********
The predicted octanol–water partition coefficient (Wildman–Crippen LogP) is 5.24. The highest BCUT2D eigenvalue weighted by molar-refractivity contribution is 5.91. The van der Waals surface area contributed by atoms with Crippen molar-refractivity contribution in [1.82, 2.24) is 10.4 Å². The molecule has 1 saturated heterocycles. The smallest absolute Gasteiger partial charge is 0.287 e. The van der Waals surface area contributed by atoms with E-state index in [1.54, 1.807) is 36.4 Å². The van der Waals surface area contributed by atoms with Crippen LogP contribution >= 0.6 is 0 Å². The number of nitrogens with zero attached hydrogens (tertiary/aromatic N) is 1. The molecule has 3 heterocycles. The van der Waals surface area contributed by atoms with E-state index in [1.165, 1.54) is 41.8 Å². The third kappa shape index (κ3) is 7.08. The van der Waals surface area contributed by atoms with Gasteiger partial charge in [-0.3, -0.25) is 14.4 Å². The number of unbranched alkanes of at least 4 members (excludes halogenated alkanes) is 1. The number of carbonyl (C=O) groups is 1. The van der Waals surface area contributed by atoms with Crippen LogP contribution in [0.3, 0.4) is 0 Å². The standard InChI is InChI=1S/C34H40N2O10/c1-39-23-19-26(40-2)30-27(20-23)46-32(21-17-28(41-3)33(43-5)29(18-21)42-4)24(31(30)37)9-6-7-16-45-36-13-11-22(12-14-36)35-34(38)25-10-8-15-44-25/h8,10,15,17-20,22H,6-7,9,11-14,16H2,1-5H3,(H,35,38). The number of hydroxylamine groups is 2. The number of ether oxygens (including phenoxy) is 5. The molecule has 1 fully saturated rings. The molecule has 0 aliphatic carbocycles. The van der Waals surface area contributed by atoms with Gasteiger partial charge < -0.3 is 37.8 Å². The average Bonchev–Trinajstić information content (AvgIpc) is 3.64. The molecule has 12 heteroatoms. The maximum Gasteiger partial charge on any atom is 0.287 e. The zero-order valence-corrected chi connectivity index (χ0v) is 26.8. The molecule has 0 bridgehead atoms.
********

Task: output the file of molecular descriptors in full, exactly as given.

The predicted octanol–water partition coefficient (Wildman–Crippen LogP) is 5.24. The highest BCUT2D eigenvalue weighted by molar-refractivity contribution is 5.91. The van der Waals surface area contributed by atoms with Crippen molar-refractivity contribution in [1.82, 2.24) is 10.4 Å². The molecule has 1 saturated heterocycles. The smallest absolute Gasteiger partial charge is 0.287 e. The van der Waals surface area contributed by atoms with E-state index in [1.54, 1.807) is 36.4 Å². The van der Waals surface area contributed by atoms with Crippen LogP contribution >= 0.6 is 0 Å². The number of nitrogens with zero attached hydrogens (tertiary/aromatic N) is 1. The molecule has 3 heterocycles. The van der Waals surface area contributed by atoms with E-state index in [1.165, 1.54) is 41.8 Å². The third kappa shape index (κ3) is 7.08. The van der Waals surface area contributed by atoms with Gasteiger partial charge in [-0.3, -0.25) is 14.4 Å². The number of unbranched alkanes of at least 4 members (excludes halogenated alkanes) is 1. The number of carbonyl (C=O) groups is 1. The van der Waals surface area contributed by atoms with Crippen LogP contribution in [0.3, 0.4) is 0 Å². The standard InChI is InChI=1S/C34H40N2O10/c1-39-23-19-26(40-2)30-27(20-23)46-32(21-17-28(41-3)33(43-5)29(18-21)42-4)24(31(30)37)9-6-7-16-45-36-13-11-22(12-14-36)35-34(38)25-10-8-15-44-25/h8,10,15,17-20,22H,6-7,9,11-14,16H2,1-5H3,(H,35,38). The number of hydroxylamine groups is 2. The number of ether oxygens (including phenoxy) is 5. The molecule has 1 fully saturated rings. The molecule has 0 aliphatic carbocycles. The van der Waals surface area contributed by atoms with Gasteiger partial charge < -0.3 is 37.8 Å². The average Bonchev–Trinajstić information content (AvgIpc) is 3.64. The molecule has 12 heteroatoms. The maximum Gasteiger partial charge on any atom is 0.287 e. The zero-order valence-corrected chi connectivity index (χ0v) is 26.8. The molecule has 0 bridgehead atoms.